Depth is important in a painting that captures a scene or moment in time. Very different from a graphic piece or one that combines graphic elements with realistic ones. Do you have a range of value, no matter how close the values are? A range of scale in objects both large and small creates depth. Did you only mix white with each color to get different values? Did you only mix two colors with white. Color depth is created by contrasting warm and cool temperatures.

If you don’t understand the difference in temperatures, don’t worry. I didn’t either. Oh, I could tell what was warm and what was cool. No problem. But it took years to be able to control it.

Have I established a sense of time, i.e. morning or evening, that’s convincing?
Is the color appropriate for the light chosen? Sunlight can change the local color of elements depending on where it is in the sky (colder light from directly above, warmer light closer to the horizon). Just study clouds at different times of day and determine the temperature of the white surfaces that face the sun, and you’ll see the difference.

Likewise judge the difference between indoor artificial light and natural light. If you’re shooting reference of a model in the studio and then are going to plunk them outside in a composition, you have to match the model to the outdoor condition. Same as when you shoot a model outside and use it for an indoor painting. If they don’t match, the viewer will instinctively know.

Have I put enough detail where it’s needed and have I left areas free of detail?
Have I rendered or explained what needs to be seen? If you’re rendering reality, you must consider whether your rendering is to capture reality verbatim, or to create a realistic distortion of reality. Any time you decide to render something realistically, it’s likely you won’t have enough detail in the subjects. You must compare your work to masters of this approach. Two examples: study the works of Sam Weber and Greg Ruth. Then talk to me about detail. Yikes.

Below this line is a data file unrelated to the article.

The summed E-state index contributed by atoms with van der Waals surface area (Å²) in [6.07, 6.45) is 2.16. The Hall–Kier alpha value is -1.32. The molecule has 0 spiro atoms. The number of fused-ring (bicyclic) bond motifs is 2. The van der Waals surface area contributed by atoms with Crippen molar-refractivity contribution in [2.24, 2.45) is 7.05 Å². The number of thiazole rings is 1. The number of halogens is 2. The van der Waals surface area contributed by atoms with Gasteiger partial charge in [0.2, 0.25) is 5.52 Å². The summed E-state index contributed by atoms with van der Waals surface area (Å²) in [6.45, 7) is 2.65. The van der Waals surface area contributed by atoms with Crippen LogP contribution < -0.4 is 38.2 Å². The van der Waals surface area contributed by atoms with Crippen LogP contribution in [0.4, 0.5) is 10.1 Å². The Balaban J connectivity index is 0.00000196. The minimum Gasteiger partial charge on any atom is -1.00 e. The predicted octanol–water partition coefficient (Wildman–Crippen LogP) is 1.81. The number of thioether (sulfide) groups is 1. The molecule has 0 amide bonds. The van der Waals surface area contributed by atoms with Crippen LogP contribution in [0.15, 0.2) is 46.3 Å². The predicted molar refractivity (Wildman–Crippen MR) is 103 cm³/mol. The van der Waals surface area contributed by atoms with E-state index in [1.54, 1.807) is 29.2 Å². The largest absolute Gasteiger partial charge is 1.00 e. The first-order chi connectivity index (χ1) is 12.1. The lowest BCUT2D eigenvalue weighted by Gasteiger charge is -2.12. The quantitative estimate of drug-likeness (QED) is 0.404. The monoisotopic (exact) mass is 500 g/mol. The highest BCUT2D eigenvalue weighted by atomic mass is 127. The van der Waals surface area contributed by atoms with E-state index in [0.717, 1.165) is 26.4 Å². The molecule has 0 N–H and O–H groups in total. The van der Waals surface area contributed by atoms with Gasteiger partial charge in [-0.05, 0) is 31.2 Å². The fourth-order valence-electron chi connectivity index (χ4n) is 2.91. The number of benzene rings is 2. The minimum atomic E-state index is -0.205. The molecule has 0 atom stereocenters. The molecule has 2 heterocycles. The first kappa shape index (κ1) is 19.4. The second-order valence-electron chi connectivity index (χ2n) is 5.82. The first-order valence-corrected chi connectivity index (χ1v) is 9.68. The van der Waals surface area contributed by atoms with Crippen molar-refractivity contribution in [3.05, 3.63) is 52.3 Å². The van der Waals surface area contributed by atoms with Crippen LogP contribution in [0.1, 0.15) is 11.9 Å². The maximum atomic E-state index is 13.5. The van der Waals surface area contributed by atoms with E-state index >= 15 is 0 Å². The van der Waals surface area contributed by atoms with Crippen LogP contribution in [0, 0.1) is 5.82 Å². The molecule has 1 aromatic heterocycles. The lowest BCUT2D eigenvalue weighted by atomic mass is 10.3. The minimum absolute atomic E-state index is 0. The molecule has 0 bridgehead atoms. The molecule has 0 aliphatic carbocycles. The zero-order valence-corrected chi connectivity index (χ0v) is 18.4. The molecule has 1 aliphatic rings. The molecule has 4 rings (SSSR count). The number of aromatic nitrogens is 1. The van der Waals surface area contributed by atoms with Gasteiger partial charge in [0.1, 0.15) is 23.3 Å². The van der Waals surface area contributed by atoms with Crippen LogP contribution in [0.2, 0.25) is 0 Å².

Have I created smooth/rough/rounded/sharpened/graphic/polished surfaces?
Are the surfaces what I wanted? Are they lovingly smoothed and blended or are they roughly handled. This is tough. Many artists will look at the work they put in and assume because it took them a long time that they must certainly have captured reality. Not true in the least. Labor has nothing to do with it. How it is rendered, whether it took 3 minutes or three months is all the difference. You must look and look and study and look to understand textures and surfaces.

If you feel like you just couldn’t put one more adjustment into something rendered, then you’re not ready to stop. That’s right. Sounds backward, I know. Because it is.

Have I created a sense of believability?
Does it feel realistic to the point that the viewer feels the shapes and enjoys looking at them. Start with you again. If you enjoy it, then you’re close, but not necessarily ‘there’ yet. Again, you can spend years rendering and adjusting. Learn to compare what you strive for with what you want.

If you feel like you just couldn’t put one more adjustment into something rendered, then you’re not ready to stop. That’s right. Sounds backward, I know. Because it is. If you think you’re done, you’re not seeing: any surface can be rendered over and over again because any surface can be shifted to look any number of ways. Simply, you’re just tired of rendering.

If you know you can go farther yet choose to stop, then you are very close, if not there. Choosing to stop gives you what you are after: to be finished. Still, no matter what it is, it’s never really finished if you understand that laboring longer will change the concept of the piece. Now jump back to the first step above: have I established the idea. The idea will keep changing if you keep working the piece.

There’s never really a point of too far, but rather too much. Know the difference. You’ll know that difference by doing many paintings.

Sound like a cop-out? Sorry, but it is the only way.

Have I matched the initial vision in my mind?
Does it ‘match the vision in my head’ is still a good question to ask. It probably will always be. Keeping the vision alive in your mind, that first original vision, and not giving in to the work itself by letting it tell you what the idea must be, is the work, the labor. That’s the struggle.

The labor is not in the process of building it. That’s actually a learned ability and is enjoyable. The work and struggle is in maintaining your vision beyond compromise.

For me and many others that trained long hard-worn years, we had to learn how to enjoy our painting. You will as well.